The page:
Aberdeen City Council has performed an 11th hour U-turn on plans to make every cab in the city wheelchair accessible.
The licensing committee yesterday decided to review the policy that every Granite City taxi needs to be wheelchair accessible by the proposed final implementation date of June 6, 2018.
It was expected the proposals would be passed, but now the council’s head of legal and democratic services has been asked to produce a report detailing the legal and financial implications of a change to the policy.
The report will go before the licensing committee on September 12.
The motion, which was unanimously approved, was put forward by the committee convener John Reynolds.
Plans were first approved in 1994 to make every cab in Aberdeen disabled-friendly, with the council arguing that they were under a legal obligation.
However the UK Government has said that they are “not implementing mandatory rules”.
Aberdeen has since run a mixed taxi fleet and wheelchair accessible vehicles make up around 50% of the fleet.
Unite the Union’s regional officer, Tommy Campbell, who spoke at the committee meeting, is in favour of a review and believes that having a “100% accessible fleet” is unnecessary.
He said: “We believe that the council should be evidence led on the issue of what the demand is.
“We don’t believe there is any evidence to show that people who are of disability, whether that be wheelchair bound or
otherwise, are demanding that all the taxi fleet should be 100% wheelchair accessible.
“Over half the fleet is wheelchair accessible now.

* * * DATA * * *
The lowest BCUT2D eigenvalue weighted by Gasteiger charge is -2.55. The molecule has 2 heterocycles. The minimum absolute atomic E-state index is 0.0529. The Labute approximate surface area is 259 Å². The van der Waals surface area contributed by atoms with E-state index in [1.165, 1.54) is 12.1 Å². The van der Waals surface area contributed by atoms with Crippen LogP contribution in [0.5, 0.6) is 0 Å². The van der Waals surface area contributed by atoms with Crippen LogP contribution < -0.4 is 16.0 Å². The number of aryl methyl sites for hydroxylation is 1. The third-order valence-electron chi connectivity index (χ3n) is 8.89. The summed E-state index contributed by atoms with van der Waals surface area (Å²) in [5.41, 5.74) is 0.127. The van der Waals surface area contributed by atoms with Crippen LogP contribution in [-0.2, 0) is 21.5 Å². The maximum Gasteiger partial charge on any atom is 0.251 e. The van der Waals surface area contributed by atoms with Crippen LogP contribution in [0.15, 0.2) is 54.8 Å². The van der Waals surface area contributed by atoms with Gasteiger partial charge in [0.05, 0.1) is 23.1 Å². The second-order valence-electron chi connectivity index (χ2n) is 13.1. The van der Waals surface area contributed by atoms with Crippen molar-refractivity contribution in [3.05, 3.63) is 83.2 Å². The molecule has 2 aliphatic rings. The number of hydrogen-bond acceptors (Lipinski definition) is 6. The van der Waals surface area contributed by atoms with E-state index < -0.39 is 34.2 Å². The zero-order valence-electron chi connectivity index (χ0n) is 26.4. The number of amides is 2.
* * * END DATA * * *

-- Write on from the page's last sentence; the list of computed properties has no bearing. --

“I have been dealing with the taxi trade for over five years and I’m not aware that there has ever been a significant amount of complaints for people with disability saying that when they chose by their own free will to access a public hire taxi in this city
that they were unable to get a wheelchair accessible vehicle.
“At Unite we have done our own survey and people with a slight disability or even those who were wheelchair bound were saying that they want to have a choice of public hire vehicle on whether they are able to access a saloon vehicle.”
Tom Wilson, a taxi driver and secretary of the Wheelchair Action Group, supports the proposals because he believes they are “fair” to all taxi drivers.
He said: “I’m in favour of any policy that is fair to every driver and if the policy is 100% wheelchair then that’s fine.
“They have a 100% policy in Manchester, London, Birmingham and Bradford, they are all bigger cities than Aberdeen and they can make it work.
“The council should have contacted these cities to see how their policy works.
“How can this proposal not be workable in Aberdeen because it has worked in many other cities?”
Aberdeen taxi driver Colin Adam added: “The problem is that some people can’t get into a saloon car because they are too low and others can’t get into a wheelchair accessible car because they are too high, so the proposal won’t work at 100%.”
Another driver, John Leaper said: “The council have already delayed the proposals before, why do they want to do it again?
“They should make a decision one way or the other, but my view is still that the fleet should not be 100% accessible.”